Saturday, December 28, 2019
Twelve months have passed since my last update on the DKW Meisterklasse project. The project seemed to be on hold for a very long time while I sourced parts and lined up people to do some of the work.
The major issue holding me back was the rust in the footwell and sills. The rust was pretty bad so I really wanted this fixed before I did anything else. I had several people check out the car and quote on the repairs. There was a lot of interest but the challenge is getting a spot in their schedule. There is so much work out there that good panel beaters have their pick of jobs.
After nearly nine months waiting, my slot finally opened up.
As you can see, the front floor is in bad shape. The front floor has been replaced in the past, but this metal is rotten. Each side of the floor is also rotten.
The sills have been fibreglassed over.
When I bought the car the wheel arches had been slathered in mastic to cover the rust and repairs. This was all scraped off at the dockside as part of the asbestos removal.
When fully cleaned up the quality of this 'repair' is fully exposed. This metal plate was tack welded over the rust holes.
The rust holes exposed
Some of the new repairs.
Slowly coming together.
More of the rust cut out.
With all the rusted panels cut out and new metal going in.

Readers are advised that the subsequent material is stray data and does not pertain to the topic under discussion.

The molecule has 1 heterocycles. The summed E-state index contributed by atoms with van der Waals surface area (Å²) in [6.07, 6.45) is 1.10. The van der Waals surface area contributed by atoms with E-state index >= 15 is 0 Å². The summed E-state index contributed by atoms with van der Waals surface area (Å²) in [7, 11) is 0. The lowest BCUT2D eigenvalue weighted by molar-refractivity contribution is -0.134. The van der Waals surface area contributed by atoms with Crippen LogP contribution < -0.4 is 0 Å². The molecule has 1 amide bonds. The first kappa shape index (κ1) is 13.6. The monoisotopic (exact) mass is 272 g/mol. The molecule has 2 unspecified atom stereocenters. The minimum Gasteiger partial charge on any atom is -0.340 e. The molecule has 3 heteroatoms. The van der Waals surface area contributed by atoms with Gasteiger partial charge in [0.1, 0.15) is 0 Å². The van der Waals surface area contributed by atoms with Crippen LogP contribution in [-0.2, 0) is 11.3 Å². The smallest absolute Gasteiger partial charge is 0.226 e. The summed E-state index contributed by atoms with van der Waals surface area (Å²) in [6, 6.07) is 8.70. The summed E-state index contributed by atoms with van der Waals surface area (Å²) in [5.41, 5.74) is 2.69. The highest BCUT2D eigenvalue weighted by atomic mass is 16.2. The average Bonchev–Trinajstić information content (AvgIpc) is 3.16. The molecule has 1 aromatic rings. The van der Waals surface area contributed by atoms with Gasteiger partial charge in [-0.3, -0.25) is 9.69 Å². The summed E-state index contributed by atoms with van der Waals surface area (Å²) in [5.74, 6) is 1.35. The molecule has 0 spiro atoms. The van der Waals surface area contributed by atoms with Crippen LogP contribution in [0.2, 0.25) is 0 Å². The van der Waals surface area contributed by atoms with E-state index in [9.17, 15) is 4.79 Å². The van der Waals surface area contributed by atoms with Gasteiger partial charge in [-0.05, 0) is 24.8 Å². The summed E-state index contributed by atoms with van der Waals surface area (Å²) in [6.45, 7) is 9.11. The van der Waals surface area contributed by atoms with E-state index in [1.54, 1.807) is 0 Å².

Test fitting the new floor panels.
The new floor is in. Sometime early in 2020 I expect the car will be back in the garage and will be able to work on the engine and mechanicals.
The radiator is removed. It seems in good condition.
I gave a flush and tested it for leaks. Seems good.
All the electrics need to be replaced. The wiring is shot.
I have organized a refurbished crankshaft. The engine needs a full rebuild.
Monday, December 9, 2019
Sunday the 8th December 2019 was the annual Day of the Volkswagen at Wilson Park in South Fremantle. https://www.facebook.com/events/259490221669995/
The weather in Perth in the first week of December 2019 was scorching with the temperature peaking at 40c on Friday 6th December. Fortunately the weather turned on the weekend to a lovely 26c with a cooling breeze blowing in from the sea.
Some 210 Volkswagens from all eras turned up to the show. A record!
Gorgeous 1958 lowlight Karmann Ghia. Best in show in my book. The colour, bamboo green, is lovely.
Manx beach buggy. This car was voted best Buggy.
There were at least five buggies in attendance.
Two near identical 58 lowlight Karmann Ghias.
Both are painted the same anthracite gray. The closer car was for sale at $39,000 (advert is on Gumtree)
The ubiquitous Beetle
Another lovely Karmann Ghia - also for sale.
An early unmolested 60s Beetle in two-tone paintwork. Unmolested Volkswagens are increasingly hard to come by.
The star of the show in my book is this very early, very original 1952 Standard Export Beetle.
This car was shipped to Rhodesia in 1952. Although a Standard model it received some additional export features, such as chrome trim and hubcaps.